Cochrane Database Syst Rev 2002;(4):CD002819
La MA, Milanese C, Mascoli N, Incorvaia B, D'Amico R, Weinstock-Guttman B.
MS Group, Istituto Nazionale Neurologico C. Besta, Via Celoria, 11, MIlano, ITALY, 20133.
Multiple sclerosis is a presumed cell-mediated autoimmune disease of the central nervous system. Cyclophosphamide (CFX) is a cytotoxic and immunosuppressive agent, used in systemic autoimmune diseases. Controversial results have been reported on its efficacy in MS. We conducted a systematic review of all relevant trials, evaluating the CFX efficacy in patients with progressive MS.
The main objectives were to determine whether CFX slows the disease progression.
Electronic databases (including MEDLINE, EMBASE, Cochrane Controlled Trials Register) were systematically searched. References list of retrieved studies and conference abstracts on the main meetings on Multiple Sclerosis were handsearched.
Randomised controlled trials (RCTs) evaluating the clinical effect of CFX treatment in patients affected by clinically definite progressive MS. CFX had to be administered alone or in combination with ACTH or steroids. The comparison group had to be placebo or no treatment or the same co intervention (ACTH or steroids) The main outcome criteria were : progression of disability (defined as an increase of 0.5 point in Kurtzke Extended Disability Status Scale (EDSS) for patients with baseline EDSS > or = 6 and 1 for EDSS < or = 5.5), differences of disability between treatment-control groups and the number of patients with side effects.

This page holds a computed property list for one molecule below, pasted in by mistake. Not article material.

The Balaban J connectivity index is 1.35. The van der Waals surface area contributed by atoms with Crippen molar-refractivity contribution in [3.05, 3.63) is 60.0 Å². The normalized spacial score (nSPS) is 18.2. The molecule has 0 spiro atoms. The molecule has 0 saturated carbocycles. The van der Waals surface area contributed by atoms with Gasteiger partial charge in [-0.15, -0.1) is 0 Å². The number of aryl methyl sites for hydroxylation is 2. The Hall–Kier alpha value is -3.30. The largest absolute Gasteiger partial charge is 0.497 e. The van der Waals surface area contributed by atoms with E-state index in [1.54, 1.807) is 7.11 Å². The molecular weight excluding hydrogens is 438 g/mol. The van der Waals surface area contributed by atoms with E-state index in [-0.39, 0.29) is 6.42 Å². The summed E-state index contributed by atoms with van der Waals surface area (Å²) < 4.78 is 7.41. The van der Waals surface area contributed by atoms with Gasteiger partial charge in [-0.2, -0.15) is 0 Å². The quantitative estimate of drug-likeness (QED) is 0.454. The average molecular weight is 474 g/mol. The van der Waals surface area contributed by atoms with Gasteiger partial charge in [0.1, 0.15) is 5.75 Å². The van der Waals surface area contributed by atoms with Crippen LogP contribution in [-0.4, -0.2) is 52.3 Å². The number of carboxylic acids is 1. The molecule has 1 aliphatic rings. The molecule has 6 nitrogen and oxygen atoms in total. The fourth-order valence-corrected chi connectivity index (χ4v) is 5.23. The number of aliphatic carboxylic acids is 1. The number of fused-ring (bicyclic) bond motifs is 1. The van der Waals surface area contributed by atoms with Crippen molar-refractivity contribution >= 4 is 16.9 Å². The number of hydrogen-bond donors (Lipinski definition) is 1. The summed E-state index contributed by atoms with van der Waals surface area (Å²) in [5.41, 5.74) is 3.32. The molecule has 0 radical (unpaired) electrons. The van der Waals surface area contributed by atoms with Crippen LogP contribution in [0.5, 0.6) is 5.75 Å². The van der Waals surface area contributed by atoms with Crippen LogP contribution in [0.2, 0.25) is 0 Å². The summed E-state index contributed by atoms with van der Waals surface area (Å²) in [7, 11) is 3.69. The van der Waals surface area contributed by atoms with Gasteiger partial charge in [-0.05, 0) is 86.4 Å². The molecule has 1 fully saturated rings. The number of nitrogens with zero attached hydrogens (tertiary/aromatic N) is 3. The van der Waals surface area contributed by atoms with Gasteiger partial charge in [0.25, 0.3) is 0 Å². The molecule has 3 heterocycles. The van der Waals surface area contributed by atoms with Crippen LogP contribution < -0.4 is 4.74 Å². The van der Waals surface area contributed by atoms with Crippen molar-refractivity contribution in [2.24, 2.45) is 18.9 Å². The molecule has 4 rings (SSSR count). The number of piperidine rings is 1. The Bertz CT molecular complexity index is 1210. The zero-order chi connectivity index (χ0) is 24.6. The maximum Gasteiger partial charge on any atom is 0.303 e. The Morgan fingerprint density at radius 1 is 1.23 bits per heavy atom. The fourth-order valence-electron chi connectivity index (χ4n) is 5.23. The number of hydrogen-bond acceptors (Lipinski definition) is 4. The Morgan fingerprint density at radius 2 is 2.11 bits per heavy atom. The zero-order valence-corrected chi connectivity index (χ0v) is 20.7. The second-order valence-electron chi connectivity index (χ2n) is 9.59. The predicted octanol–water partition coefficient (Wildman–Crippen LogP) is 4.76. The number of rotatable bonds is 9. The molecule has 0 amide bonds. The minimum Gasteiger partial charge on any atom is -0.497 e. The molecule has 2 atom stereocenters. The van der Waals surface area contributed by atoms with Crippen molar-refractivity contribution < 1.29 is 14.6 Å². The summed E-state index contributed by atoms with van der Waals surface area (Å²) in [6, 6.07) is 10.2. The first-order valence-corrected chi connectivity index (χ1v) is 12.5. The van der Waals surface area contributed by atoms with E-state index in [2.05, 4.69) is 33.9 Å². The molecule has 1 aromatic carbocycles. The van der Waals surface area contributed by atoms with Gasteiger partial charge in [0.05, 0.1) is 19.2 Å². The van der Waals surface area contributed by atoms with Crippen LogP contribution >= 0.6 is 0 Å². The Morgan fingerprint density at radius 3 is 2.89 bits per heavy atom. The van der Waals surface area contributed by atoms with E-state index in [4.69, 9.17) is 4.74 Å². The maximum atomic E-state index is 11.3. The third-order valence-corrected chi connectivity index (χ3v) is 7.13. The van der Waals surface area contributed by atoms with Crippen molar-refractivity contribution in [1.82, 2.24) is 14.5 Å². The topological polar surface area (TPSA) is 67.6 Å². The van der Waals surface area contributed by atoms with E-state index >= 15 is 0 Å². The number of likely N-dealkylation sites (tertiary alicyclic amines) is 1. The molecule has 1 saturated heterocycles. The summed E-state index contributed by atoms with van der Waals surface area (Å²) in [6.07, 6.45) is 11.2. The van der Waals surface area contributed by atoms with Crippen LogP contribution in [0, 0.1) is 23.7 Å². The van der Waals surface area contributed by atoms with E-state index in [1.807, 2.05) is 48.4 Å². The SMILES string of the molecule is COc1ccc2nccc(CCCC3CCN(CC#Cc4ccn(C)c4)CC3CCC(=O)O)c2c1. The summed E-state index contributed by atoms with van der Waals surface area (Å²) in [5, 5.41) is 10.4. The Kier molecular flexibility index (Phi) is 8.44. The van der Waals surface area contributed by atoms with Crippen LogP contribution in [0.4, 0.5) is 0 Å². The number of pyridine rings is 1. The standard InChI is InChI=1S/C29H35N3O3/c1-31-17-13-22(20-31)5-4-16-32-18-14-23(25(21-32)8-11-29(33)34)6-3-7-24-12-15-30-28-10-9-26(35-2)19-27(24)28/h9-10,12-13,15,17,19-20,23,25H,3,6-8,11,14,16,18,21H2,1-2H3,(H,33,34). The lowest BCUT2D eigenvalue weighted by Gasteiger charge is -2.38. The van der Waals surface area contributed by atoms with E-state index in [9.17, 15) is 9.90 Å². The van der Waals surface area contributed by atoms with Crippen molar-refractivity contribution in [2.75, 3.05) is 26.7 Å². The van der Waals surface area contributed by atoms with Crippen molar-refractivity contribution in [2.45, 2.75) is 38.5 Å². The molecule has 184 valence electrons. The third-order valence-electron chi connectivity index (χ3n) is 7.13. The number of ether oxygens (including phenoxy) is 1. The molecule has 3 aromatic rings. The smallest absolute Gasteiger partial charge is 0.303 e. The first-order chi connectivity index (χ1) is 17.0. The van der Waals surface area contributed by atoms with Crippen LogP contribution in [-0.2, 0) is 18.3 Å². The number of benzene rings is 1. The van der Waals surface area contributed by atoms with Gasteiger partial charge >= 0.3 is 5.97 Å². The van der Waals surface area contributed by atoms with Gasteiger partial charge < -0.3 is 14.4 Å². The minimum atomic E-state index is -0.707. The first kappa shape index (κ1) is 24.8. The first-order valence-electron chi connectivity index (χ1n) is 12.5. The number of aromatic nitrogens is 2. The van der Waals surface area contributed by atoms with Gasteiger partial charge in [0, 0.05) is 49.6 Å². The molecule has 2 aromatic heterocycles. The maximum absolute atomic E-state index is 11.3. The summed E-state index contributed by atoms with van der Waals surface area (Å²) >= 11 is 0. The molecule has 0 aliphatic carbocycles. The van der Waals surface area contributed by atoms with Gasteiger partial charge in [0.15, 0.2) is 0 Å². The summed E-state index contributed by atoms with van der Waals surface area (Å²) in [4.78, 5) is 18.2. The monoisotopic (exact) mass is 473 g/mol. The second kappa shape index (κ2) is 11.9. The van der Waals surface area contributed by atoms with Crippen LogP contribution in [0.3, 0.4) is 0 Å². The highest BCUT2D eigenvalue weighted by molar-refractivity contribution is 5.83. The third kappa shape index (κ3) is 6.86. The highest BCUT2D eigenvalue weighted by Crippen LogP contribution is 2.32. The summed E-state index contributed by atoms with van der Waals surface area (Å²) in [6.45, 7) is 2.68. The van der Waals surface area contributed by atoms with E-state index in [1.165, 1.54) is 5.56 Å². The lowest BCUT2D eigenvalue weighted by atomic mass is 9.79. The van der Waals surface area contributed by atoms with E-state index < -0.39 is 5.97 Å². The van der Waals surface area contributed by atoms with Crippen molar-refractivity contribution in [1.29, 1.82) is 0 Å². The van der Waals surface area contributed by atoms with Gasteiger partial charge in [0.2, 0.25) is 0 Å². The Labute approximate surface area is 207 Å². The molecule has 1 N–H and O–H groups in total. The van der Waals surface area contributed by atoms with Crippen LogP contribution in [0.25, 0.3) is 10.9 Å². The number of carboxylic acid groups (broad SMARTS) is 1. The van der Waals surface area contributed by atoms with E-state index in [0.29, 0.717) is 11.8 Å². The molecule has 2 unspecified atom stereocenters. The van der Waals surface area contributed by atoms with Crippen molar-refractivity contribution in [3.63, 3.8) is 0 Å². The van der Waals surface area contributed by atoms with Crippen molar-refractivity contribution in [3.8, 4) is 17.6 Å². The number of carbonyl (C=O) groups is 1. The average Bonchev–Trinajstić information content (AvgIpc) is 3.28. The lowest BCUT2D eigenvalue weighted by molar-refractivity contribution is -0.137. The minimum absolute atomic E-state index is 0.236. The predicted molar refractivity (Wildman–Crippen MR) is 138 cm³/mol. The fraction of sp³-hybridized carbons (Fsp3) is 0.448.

DATA COLLECTION AND ANALYSIS:
The identified references were reviewed by two reviewers who independently decided the eligibility of the study, extracted and summarized data and assessed the trial's quality. The statistical analysis was performed using the Cochrane RevMan software and analyzed using Cochrane MetaView.
Of the 326 identified references, 80 were selected for full review, only four RCTs were selected for the final analysis. Intensive immunosuppression with CFX (alone or associated with ACTH or prednisone) in patients with progressive MS compared to placebo or no-treatment (152 participants) did not prevent the long -term (12-18-24 months) risk to evolution to a next step of EDSS. However, the mean change in disability (final disability subtracted from the baseline) significantly favoured the treated group at 12 (effect size - 0.21; C. I. - 0.24, - 0.17) and 18 months (- 0.19; C. I. - 0.24, - 0.14). We were not able to verify the efficacy of other schedules. Five patients died; sepsis and amenorrhea frequently occurred in treated patients (descriptive analysis).
Only limited objectives were reached. This review shows a role of CFX in the treatment of progressive MS, but less toxic schedules must be considered, before its use in the clinical practice.